FOOD
April 27, 1989 | ROSE DOSTI, Times Staff Writer
There is a choice group of dishes from restaurants that have left an indelible mark on the Los Angeles culinary scene. They are dishes you would drop a date with a best friend to taste. They are dishes with an illustrious past and bright future. They possess a bold character and unmistakable charm--along, of course, with exceptional flavor. They have survived the test of time. They are, in fact, a class unto themselves, defying description. Each dish stands on its own, as proud of having originated in a diner as in a chi-chi bistro.
NEWS
November 9, 1993 | WILLIAM TUOHY, TIMES STAFF WRITER
"There's always a delicious smell around here," the taxi driver said as he braked at the entrance archway of Lea & Perrins' Victorian red-brick factory in this historic Midlands city. Indeed, the visitor is almost overwhelmed by the aroma: tangy, exotic, spicy, redolent of mysterious climes. It is the smell of Britain's world-famed export: The Original and Genuine Lea & Perrins Worcestershire Sauce.
FOOD
August 22, 1991 | STEVEN RAICHLEN, Raichlen is a Miami-based food writer and author
I never actually saw a fresh tamarind pod until I went to Thailand. But during 20 years of gastronomic peregrinations, this tart fruit had crossed my path dozens of times. I have sipped tamarindo sodas at sidewalk cafes in Sicily. I have spooned tamarind chutney over samosas (potato turnovers) in Boston's Little Bombay. I have munched on tamarind candies from the Philippines at the Fruit & Spice Park in South Florida.
NEWS
June 6, 1991 | BEVERLY BUSH SMITH, Beverly Bush Smith is a free-lance writer who regularly covers restaurant news for The Times Orange County Edition. and
Amateur chefs from Orange County took the second and third prizes Friday in the Tony Roma consumer recipe contest for "The Best Homemade Barbecue Sauce in Southern California." Competing at Tony Roma's in Universal City with eight other amateur chefs, William K. Smith of Westminster came in second and will receive a weekend for two in San Francisco.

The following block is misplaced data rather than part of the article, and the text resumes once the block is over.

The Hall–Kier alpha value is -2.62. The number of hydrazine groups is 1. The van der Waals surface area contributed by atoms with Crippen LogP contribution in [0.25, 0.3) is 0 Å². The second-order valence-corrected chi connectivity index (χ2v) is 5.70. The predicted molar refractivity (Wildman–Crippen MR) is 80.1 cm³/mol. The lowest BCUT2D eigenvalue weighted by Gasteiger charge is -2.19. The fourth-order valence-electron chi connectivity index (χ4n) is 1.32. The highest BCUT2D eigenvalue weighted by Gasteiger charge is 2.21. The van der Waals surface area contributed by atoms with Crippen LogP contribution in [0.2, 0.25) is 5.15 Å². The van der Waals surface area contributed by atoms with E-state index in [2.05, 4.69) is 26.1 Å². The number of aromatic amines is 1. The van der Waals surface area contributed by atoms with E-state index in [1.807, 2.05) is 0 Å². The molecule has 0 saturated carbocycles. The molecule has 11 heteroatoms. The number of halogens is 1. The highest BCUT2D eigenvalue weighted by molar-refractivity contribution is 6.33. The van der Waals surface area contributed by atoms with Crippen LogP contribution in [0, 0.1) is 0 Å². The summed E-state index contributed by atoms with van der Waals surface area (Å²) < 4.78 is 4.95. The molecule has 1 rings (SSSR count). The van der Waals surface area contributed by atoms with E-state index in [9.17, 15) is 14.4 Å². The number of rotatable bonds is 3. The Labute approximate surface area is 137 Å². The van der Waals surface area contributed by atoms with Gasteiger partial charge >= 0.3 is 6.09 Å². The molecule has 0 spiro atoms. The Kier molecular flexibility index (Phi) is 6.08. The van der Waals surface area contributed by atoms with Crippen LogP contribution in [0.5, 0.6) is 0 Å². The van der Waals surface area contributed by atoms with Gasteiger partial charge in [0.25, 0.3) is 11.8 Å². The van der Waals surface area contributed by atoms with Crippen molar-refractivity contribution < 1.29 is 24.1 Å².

FOOD
August 13, 1987 | JANE SALZFASS FREIMAN, Freiman is a New York-based food writer
I call this Bloody Mary Soup because it is a relatively spicy mixture, and a tablespoon of vodka, stirred in at the last moment, punches up the flavor. An avocado, pureed with lemon and sour cream to a smooth, creamy texture, adds a final fillip of richness to the cold soup and counterbalances the spicing. Actually, the soup is like a cross between gazpacho and a partially cooked tomato soup, since cooking is limited to parboiling the tomatoes so they can be peeled and pureed.
FOOD
November 24, 2011
Beer and caraway mustard Total time: 15 minutes, plus overnight soaking time for the mustard Servings: Makes about 1 2/3 cups mustard Note: To toast caraway seeds, place them in a small skillet. Heat the skillet over medium heat, just until the seeds become aromatic, 1 to 2 minutes, shaking the pan occasionally to keep the seeds from burning. About ¼ cup plus 3 tablespoons (2½ ounces) brown mustard seeds About ¾ cup (2½ ounces) mustard powder 1 tablespoon toasted and crushed caraway seeds 1/2 cup water 3/4 cup flat beer, preferably stout or a dark ale 1 1/2 teaspoons kosher salt 2 1/2 tablespoons dark brown sugar 1 teaspoon Worcestershire sauce 1. Soak the mustard seeds: Place the mustard seeds, powder and crushed caraway seeds in a medium glass or ceramic bowl along with the water and beer.
FOOD
August 16, 2000 | ABBY MANDEL
No matter what people say, nothing's easier than cooking fish. It takes less than 10 minutes to pan-sear a fish and finish it off in the oven. Slow roasting is easy, too, and requires very little of your attention. These recipes are for salmon and halibut steaks about 3/4 inch thick. If you use other cuts, adjust the cooking time according to thickness. Fish is done when the flesh feels firm to the touch.